The Smithsonian lists a couple of competitors including Samuel P. Langley, and Sir Hiram Maxim. Wikipedia has a reference to competing claims. Langley was paid by the government; he may be the individual you're remembering, although I can't immediately find any evidence of the depression.


14

The Anglo-Zulu war comes to mind. The story of the (fictional) movie Zulu (from 1964) happens during this war, showing the advantage of fighting spears with guns.


14

In Dutch this is known as wet van de remmende voorsprong, which has been translated to Law of the handicap of a head start on Wikipedia. The page has a few examples similar to yours. That a page with such an awful name exists plus the number of discussions I find about how to translate the Dutch phrase makes me think that there is no exact name for this ...


14

They also introduced decimal angle measures (100 degrees in the right angle, each degree is 100 minutes. This explain why the kilometer was originally defined as it was: it is one decimal minute of the Earth's meridian, like the nautical mile is one ordinary minute of the same). I can name three reasons why the decimal system for time did not survive. ...


12

The book is well written and well explained; Jared Diamond actually takes real pain to explain that his theories are not implacable and must not be taken as a 100% reliable blueprint for predicting success or failure of any civilization (even if we could actually define what "failure" means for a civilization). The book, though, attracted criticism because ...


12

The argument for Heisenberg being intentionally incompetent is that he made two "incorrect" choices in which path to follow. He selected heavy water as the reactor moderator, even though it is very unusual and requires a big plant to make it. He selected plutonium as the fissile material, even though it doesn't occur in nature and have to be created in ...


12

No, even according to the report you link the Germans did NOT create DU rounds. It states explicitly, a few pages after the paragraphs you quote, that This is the only German round known to have the restriction "practice firing prohibited." Why* Remember, German uranium was as rofined; it was not "depleted uranium" as we know it. I am skeptical ...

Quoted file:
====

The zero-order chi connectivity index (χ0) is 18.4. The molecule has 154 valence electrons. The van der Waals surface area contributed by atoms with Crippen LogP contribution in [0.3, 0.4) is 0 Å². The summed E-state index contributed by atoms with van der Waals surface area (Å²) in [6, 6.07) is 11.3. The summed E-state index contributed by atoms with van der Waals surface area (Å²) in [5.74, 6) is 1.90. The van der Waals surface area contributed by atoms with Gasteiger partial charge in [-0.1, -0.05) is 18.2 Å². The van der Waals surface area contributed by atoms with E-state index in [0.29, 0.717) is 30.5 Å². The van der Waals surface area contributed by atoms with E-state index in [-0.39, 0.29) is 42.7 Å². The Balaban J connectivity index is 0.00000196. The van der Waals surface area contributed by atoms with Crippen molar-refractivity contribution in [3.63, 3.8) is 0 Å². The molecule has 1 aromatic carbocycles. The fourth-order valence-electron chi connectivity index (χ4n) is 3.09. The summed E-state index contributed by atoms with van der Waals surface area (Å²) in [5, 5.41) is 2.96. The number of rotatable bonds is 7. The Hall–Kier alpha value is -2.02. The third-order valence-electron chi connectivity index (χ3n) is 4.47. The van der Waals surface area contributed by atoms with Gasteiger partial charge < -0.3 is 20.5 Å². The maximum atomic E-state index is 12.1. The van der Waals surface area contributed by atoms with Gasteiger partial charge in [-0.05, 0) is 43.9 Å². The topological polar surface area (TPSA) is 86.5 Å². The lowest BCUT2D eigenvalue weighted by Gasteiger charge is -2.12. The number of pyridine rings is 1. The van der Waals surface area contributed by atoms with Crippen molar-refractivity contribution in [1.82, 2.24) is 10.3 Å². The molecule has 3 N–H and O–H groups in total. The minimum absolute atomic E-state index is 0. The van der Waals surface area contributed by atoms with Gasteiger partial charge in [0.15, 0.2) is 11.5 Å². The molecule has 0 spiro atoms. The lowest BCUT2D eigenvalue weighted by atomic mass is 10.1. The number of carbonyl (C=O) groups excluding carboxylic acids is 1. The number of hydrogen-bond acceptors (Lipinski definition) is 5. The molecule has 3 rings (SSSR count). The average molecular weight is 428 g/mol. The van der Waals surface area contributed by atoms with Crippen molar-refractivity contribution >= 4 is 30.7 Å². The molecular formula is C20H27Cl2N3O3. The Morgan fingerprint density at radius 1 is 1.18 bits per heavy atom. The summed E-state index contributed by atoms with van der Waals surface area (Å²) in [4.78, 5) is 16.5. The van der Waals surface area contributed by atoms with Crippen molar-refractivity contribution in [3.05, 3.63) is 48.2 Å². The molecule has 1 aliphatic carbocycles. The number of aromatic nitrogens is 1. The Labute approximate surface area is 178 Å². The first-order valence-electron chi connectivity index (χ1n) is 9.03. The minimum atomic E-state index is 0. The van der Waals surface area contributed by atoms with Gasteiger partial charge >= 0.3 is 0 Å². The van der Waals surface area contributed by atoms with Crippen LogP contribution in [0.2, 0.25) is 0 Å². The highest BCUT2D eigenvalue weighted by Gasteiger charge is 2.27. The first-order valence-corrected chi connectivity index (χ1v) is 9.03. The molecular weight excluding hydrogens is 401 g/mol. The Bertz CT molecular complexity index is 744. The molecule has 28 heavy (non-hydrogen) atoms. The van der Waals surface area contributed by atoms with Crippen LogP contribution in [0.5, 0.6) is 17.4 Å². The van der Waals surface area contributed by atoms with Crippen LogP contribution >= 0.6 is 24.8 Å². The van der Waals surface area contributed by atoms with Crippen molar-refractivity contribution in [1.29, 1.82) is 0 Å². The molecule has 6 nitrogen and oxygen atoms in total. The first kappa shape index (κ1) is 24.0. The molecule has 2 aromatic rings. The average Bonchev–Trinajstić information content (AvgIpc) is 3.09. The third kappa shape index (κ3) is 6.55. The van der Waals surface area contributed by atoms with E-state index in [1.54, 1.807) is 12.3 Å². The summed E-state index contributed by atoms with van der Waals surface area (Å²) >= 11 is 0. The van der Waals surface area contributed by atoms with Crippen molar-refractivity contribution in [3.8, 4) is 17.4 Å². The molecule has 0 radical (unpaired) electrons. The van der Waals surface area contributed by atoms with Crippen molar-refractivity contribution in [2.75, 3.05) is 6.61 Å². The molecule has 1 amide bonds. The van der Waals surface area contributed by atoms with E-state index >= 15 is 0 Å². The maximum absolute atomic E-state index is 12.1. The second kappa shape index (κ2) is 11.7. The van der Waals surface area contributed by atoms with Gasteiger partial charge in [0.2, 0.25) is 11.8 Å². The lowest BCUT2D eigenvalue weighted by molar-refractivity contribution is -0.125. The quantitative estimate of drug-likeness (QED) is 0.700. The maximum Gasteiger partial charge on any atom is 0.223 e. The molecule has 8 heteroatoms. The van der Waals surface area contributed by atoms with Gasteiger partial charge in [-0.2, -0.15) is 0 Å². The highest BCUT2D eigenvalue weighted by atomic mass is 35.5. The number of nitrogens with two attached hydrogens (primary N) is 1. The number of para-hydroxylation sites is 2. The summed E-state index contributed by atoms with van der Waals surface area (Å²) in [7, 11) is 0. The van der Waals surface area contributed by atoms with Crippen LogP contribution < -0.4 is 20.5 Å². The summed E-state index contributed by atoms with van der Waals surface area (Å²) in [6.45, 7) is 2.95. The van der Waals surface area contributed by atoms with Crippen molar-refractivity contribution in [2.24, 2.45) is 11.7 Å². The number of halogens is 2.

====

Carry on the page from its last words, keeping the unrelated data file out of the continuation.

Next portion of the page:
12

I believe the first "programmable" devices in common industrial use were the big industrial power looms in England in the late 18th and early 19th century. The Jacquard loom in 1801 was the first to use punched-cards for its programming. Way over in Ukraine, Russian Semen Korasakov saw the potential of these cards for information storage and retrieval, and ...


12

The Spanish invasion of the Aztec Empire, as you mentioned, is one of the best examples. I'd just like to to mention it again, because although the Aztecs eventually fell to the Spanish forces, it wasn't without a stiff fight - indeed, the Spanish probably would have never even gotten a foothold on the continent without some seriously roguish tactics such ...


11

World War One was at the dawn of the modern military age. Military leaders had to adapt to new technologies with new strategies. Near the beginning of the war, soldiers would just stand up out of their trenches and shoot each other. Later, elaborate tactics and new technologies were employed. The battle of Vimy Ridge details the adoption of no less than six ...